RICHARDS BOOK 'HILLS OF HOME' TRANSLATED TO BRAILLE - Local Author Recalls Life Mid-20th Century

If You Come Of Age In the 1950s, Hills of Home Is For You

Hills of Home by author Debbie Richards

Kristie Mills, teacher at the West Virginia Schools for the Deaf & Blind is having Debbie Richard’s memoir, HILLS OF HOME, about growing up in Appalachia, transcribed into Braille for students in her class and looks forward to reading it with them.

Ms. Mills will also have paperback copies of HILLS OF HOME in her classroom for those students who are not visually impaired.

  HILLS OF HOME received praise from the late Earl Hamner, Jr., bestselling author of Spencer's Mountain and creator of the beloved The Waltons television series:  "I think the book is a valuable detailed and most honest documentation of a part of Appalachia that has not been celebrated so well until now."

Richard's book is an incredible chronicle of what it was like to grow up in early to mid-20th century West Virginia, covering life and times in Wirt, Calhoun and Roane County.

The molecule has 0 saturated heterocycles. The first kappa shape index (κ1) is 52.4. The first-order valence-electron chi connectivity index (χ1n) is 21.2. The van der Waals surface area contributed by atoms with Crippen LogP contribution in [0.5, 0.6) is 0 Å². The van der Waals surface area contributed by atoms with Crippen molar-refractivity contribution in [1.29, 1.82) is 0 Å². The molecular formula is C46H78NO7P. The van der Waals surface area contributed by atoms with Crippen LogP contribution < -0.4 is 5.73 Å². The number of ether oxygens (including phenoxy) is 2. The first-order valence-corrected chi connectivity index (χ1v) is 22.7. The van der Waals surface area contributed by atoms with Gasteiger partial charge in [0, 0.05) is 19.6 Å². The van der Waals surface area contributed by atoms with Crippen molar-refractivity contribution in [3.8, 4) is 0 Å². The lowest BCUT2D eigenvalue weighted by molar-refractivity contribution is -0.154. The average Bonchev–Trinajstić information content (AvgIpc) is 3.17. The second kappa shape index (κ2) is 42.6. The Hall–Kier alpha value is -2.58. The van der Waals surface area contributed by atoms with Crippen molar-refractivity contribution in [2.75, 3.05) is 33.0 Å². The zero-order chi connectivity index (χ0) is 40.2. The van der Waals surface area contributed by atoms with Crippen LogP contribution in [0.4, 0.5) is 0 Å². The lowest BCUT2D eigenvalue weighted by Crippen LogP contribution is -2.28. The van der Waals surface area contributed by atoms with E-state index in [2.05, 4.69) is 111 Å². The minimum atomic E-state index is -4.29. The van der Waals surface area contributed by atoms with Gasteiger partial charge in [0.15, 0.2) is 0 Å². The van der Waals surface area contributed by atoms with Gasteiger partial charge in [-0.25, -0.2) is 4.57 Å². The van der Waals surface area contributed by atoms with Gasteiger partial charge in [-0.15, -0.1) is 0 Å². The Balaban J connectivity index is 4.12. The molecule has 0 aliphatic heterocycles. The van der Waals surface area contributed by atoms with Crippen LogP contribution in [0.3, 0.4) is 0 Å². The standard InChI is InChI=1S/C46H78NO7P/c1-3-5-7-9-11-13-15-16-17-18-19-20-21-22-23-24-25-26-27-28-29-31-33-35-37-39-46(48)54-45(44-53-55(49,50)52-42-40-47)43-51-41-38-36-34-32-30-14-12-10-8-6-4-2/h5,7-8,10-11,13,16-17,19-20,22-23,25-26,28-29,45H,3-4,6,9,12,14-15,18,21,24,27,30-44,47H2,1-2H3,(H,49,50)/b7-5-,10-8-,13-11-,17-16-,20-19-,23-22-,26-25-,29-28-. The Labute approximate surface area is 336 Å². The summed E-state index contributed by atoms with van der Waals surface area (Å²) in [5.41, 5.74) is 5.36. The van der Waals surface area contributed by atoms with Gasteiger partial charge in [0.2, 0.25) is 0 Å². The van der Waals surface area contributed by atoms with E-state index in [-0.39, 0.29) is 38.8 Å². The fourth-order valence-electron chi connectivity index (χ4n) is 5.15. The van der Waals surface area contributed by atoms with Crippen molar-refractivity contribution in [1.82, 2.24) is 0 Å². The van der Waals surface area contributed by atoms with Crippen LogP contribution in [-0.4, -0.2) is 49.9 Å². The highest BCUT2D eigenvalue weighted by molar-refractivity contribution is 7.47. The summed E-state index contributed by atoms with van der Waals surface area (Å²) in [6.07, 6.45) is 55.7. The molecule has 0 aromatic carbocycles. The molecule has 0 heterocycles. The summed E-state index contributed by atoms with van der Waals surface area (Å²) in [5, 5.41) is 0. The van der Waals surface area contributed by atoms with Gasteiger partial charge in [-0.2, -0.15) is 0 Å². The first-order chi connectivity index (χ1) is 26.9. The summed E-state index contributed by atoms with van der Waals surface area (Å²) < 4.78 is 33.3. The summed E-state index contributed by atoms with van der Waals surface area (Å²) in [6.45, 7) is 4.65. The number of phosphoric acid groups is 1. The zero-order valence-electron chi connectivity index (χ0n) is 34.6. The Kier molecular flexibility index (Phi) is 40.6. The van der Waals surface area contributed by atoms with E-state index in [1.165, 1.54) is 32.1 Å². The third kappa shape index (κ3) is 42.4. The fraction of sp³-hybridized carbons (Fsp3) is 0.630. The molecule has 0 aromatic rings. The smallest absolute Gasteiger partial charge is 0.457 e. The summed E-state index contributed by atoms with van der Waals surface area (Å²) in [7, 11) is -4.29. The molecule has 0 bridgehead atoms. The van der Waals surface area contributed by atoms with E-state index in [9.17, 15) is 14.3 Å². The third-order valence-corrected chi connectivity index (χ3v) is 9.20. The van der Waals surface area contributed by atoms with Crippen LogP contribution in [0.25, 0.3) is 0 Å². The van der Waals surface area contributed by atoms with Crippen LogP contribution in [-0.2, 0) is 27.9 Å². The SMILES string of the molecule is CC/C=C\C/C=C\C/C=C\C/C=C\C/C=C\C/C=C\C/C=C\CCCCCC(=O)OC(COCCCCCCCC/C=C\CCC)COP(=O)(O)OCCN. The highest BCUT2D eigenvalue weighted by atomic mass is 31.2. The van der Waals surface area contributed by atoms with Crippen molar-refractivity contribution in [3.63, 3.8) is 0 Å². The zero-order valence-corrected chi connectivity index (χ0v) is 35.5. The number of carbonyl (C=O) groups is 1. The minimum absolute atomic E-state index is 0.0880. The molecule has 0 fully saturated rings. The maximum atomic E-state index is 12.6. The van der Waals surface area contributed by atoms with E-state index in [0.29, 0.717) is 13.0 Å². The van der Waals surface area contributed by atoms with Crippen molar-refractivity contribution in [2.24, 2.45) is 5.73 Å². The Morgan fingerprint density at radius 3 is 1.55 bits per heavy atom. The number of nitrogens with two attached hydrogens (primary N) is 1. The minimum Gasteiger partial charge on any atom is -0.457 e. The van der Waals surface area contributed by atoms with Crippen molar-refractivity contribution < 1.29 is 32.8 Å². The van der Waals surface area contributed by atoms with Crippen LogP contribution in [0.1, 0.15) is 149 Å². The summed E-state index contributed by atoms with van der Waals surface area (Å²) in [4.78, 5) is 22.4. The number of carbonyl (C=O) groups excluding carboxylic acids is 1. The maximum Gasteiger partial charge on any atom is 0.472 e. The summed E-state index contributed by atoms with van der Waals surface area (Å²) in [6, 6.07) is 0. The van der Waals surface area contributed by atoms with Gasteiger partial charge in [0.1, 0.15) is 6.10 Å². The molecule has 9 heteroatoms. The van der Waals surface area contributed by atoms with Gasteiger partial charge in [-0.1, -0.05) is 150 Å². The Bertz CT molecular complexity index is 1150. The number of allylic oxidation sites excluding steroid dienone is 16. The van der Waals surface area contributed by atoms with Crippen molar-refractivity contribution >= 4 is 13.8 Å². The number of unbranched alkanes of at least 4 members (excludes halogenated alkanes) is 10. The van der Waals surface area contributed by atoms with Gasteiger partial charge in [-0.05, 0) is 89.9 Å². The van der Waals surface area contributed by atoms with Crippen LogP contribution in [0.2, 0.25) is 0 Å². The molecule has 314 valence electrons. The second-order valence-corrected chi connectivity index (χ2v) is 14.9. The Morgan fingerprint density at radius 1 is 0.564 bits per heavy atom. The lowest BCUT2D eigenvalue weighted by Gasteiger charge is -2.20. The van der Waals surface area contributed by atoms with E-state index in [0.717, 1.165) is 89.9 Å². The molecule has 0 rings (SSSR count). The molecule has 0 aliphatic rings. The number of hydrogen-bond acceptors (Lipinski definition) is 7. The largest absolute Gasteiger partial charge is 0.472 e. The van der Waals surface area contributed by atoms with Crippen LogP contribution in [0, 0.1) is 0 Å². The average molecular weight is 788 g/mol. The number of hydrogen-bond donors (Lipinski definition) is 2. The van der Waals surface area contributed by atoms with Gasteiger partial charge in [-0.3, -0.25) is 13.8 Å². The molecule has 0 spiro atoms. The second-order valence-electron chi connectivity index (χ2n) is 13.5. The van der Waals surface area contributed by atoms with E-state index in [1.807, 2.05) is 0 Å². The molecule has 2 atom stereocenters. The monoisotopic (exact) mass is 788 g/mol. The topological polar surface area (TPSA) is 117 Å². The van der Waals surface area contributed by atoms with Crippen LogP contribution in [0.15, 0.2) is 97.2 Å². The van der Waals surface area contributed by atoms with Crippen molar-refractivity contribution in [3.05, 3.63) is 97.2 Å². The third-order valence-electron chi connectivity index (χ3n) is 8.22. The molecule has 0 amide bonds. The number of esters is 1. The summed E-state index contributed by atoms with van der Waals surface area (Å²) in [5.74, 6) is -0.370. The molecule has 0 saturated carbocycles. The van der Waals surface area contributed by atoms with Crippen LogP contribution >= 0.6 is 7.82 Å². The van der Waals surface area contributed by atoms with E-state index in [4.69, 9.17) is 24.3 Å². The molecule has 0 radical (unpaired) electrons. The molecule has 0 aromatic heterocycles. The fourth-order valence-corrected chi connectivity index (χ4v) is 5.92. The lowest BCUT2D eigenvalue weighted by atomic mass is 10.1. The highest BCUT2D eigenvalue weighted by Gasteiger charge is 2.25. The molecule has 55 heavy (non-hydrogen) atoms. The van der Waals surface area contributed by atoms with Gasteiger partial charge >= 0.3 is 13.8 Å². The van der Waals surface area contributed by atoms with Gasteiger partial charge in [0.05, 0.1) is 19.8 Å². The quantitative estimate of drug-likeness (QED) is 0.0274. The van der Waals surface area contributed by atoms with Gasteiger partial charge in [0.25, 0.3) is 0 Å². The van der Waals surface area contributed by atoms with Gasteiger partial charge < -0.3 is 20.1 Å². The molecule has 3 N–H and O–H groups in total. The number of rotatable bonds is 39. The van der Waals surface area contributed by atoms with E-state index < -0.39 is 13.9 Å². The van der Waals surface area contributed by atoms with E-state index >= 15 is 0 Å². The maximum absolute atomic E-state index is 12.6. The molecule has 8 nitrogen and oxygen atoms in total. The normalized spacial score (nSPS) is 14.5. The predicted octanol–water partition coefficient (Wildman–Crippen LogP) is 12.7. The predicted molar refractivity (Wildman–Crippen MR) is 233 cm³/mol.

The author grew up in Elizabeth and Walton. In fact, her life and the lives of her family will remind a reader strongly of the still popular television show “The Waltons,” that aired from 1971 to 1981 and in reruns in perpetuity.

The Waltons were a large family all determined to navigate the bumps and roadblocks of life in rural Virginia, while cheerleading, advising and loving one another regardless of the problems — with life or one another.

West Virginia has kept a foot in the door of old-time life perhaps a bit longer than most rural states, and if anyone remembers what the best of a region can be, it’s West Virginians.

Richard writes multiple chapters about her family and neighbors who are grounded in what is often regarded as the Golden Age of American life, largely after World War II. In this time period, readers will find a mostly bucolic life, with hardworking, self-sufficient citizens who maintained a steadfast, optimistic outlook on life.

Here’s a little jingle that one of Richard’s relatives chanted as beans and corn were planted:

One for the bug
One for the fly
One for the Devil
And one for I

For more information on Debbie Richard’s books, visit her website: